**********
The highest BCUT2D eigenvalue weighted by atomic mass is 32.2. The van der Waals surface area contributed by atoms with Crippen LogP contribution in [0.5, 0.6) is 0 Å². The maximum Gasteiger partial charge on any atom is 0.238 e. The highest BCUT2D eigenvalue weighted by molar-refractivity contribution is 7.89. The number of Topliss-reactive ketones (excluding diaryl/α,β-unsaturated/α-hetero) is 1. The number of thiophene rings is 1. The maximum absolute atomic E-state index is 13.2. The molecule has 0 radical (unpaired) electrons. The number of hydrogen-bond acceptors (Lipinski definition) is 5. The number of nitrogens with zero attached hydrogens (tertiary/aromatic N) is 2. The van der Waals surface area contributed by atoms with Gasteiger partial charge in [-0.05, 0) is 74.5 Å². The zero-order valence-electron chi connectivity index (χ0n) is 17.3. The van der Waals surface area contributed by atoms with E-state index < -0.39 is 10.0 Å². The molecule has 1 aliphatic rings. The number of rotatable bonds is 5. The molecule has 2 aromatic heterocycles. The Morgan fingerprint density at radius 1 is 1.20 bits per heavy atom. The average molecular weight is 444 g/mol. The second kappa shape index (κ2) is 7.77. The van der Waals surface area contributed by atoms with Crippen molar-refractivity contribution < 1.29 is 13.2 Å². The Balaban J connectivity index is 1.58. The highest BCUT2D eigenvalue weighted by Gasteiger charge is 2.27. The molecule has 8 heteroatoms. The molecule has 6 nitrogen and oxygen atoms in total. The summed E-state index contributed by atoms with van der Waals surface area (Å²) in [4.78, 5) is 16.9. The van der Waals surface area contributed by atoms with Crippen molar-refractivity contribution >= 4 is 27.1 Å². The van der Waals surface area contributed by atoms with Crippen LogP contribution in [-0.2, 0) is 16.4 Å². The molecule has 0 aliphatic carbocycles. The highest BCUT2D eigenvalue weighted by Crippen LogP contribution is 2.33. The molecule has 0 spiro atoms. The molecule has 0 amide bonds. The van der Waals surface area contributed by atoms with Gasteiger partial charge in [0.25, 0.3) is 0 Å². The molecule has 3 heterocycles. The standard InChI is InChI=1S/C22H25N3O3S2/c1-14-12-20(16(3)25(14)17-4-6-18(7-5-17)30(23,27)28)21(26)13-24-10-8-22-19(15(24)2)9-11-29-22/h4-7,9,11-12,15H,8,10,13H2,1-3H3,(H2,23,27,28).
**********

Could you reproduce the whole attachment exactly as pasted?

The highest BCUT2D eigenvalue weighted by atomic mass is 32.2. The van der Waals surface area contributed by atoms with Crippen LogP contribution in [0.5, 0.6) is 0 Å². The maximum Gasteiger partial charge on any atom is 0.238 e. The highest BCUT2D eigenvalue weighted by molar-refractivity contribution is 7.89. The number of Topliss-reactive ketones (excluding diaryl/α,β-unsaturated/α-hetero) is 1. The number of thiophene rings is 1. The maximum absolute atomic E-state index is 13.2. The molecule has 0 radical (unpaired) electrons. The number of hydrogen-bond acceptors (Lipinski definition) is 5. The number of nitrogens with zero attached hydrogens (tertiary/aromatic N) is 2. The van der Waals surface area contributed by atoms with Gasteiger partial charge in [-0.05, 0) is 74.5 Å². The zero-order valence-electron chi connectivity index (χ0n) is 17.3. The van der Waals surface area contributed by atoms with E-state index < -0.39 is 10.0 Å². The molecule has 1 aliphatic rings. The number of rotatable bonds is 5. The molecule has 2 aromatic heterocycles. The Morgan fingerprint density at radius 1 is 1.20 bits per heavy atom. The average molecular weight is 444 g/mol. The second kappa shape index (κ2) is 7.77. The van der Waals surface area contributed by atoms with Crippen molar-refractivity contribution < 1.29 is 13.2 Å². The Balaban J connectivity index is 1.58. The highest BCUT2D eigenvalue weighted by Gasteiger charge is 2.27. The molecule has 8 heteroatoms. The molecule has 6 nitrogen and oxygen atoms in total. The summed E-state index contributed by atoms with van der Waals surface area (Å²) in [4.78, 5) is 16.9. The van der Waals surface area contributed by atoms with Crippen molar-refractivity contribution >= 4 is 27.1 Å². The van der Waals surface area contributed by atoms with Crippen LogP contribution in [-0.2, 0) is 16.4 Å². The molecule has 0 aliphatic carbocycles. The highest BCUT2D eigenvalue weighted by Crippen LogP contribution is 2.33. The molecule has 0 spiro atoms. The molecule has 0 amide bonds. The van der Waals surface area contributed by atoms with Gasteiger partial charge in [0.25, 0.3) is 0 Å². The molecule has 3 heterocycles. The standard InChI is InChI=1S/C22H25N3O3S2/c1-14-12-20(16(3)25(14)17-4-6-18(7-5-17)30(23,27)28)21(26)13-24-10-8-22-19(15(24)2)9-11-29-22/h4-7,9,11-12,15H,8,10,13H2,1-3H3,(H2,23,27,28).